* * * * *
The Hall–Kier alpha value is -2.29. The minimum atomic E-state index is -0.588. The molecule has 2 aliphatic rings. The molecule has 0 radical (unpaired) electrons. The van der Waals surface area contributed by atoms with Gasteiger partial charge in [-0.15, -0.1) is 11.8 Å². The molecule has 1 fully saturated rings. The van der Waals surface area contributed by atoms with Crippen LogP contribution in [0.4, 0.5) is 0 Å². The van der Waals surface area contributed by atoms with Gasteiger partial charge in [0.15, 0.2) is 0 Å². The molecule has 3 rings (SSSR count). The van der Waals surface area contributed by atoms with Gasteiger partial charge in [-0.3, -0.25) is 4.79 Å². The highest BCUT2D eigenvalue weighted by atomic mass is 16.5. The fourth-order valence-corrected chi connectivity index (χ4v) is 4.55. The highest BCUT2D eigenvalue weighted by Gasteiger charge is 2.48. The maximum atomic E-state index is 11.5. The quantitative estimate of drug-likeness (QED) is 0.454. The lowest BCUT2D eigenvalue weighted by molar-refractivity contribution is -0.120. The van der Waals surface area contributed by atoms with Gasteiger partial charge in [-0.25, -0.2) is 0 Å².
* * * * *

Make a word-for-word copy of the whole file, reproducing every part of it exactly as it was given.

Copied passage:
The Hall–Kier alpha value is -2.29. The minimum atomic E-state index is -0.588. The molecule has 2 aliphatic rings. The molecule has 0 radical (unpaired) electrons. The van der Waals surface area contributed by atoms with Gasteiger partial charge in [-0.15, -0.1) is 11.8 Å². The molecule has 1 fully saturated rings. The van der Waals surface area contributed by atoms with Crippen LogP contribution in [0.4, 0.5) is 0 Å². The van der Waals surface area contributed by atoms with Gasteiger partial charge in [0.15, 0.2) is 0 Å². The molecule has 3 rings (SSSR count). The van der Waals surface area contributed by atoms with Gasteiger partial charge in [-0.3, -0.25) is 4.79 Å². The highest BCUT2D eigenvalue weighted by atomic mass is 16.5. The fourth-order valence-corrected chi connectivity index (χ4v) is 4.55. The highest BCUT2D eigenvalue weighted by Gasteiger charge is 2.48. The maximum atomic E-state index is 11.5. The quantitative estimate of drug-likeness (QED) is 0.454. The lowest BCUT2D eigenvalue weighted by molar-refractivity contribution is -0.120. The van der Waals surface area contributed by atoms with Gasteiger partial charge in [-0.25, -0.2) is 0 Å².